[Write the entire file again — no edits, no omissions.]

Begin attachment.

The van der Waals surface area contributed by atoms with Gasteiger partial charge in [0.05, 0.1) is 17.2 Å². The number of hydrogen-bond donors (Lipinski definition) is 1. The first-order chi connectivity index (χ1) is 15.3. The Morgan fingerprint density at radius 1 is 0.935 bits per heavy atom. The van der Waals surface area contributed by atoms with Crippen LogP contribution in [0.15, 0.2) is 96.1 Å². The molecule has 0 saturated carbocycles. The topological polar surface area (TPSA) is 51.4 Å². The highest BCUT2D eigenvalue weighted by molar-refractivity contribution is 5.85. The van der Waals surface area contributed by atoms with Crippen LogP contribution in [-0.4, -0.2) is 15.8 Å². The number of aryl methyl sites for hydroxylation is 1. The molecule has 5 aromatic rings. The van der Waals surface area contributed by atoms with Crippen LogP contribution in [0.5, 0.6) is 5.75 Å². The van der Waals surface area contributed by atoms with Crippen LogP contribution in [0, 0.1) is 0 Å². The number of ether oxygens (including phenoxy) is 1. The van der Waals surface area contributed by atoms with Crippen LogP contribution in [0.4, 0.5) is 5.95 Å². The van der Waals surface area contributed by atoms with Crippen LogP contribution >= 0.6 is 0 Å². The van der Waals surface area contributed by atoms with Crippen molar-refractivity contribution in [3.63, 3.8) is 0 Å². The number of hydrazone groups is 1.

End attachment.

The van der Waals surface area contributed by atoms with Gasteiger partial charge in [0.05, 0.1) is 17.2 Å². The number of hydrogen-bond donors (Lipinski definition) is 1. The first-order chi connectivity index (χ1) is 15.3. The Morgan fingerprint density at radius 1 is 0.935 bits per heavy atom. The van der Waals surface area contributed by atoms with Crippen LogP contribution in [0.15, 0.2) is 96.1 Å². The molecule has 0 saturated carbocycles. The topological polar surface area (TPSA) is 51.4 Å². The highest BCUT2D eigenvalue weighted by molar-refractivity contribution is 5.85. The van der Waals surface area contributed by atoms with Crippen LogP contribution in [-0.4, -0.2) is 15.8 Å². The number of aryl methyl sites for hydroxylation is 1. The molecule has 5 aromatic rings. The van der Waals surface area contributed by atoms with Crippen LogP contribution in [0.5, 0.6) is 5.75 Å². The van der Waals surface area contributed by atoms with Crippen LogP contribution in [0, 0.1) is 0 Å². The number of ether oxygens (including phenoxy) is 1. The van der Waals surface area contributed by atoms with Crippen LogP contribution in [0.4, 0.5) is 5.95 Å². The van der Waals surface area contributed by atoms with Crippen LogP contribution >= 0.6 is 0 Å². The van der Waals surface area contributed by atoms with Crippen molar-refractivity contribution in [3.63, 3.8) is 0 Å². The number of hydrazone groups is 1.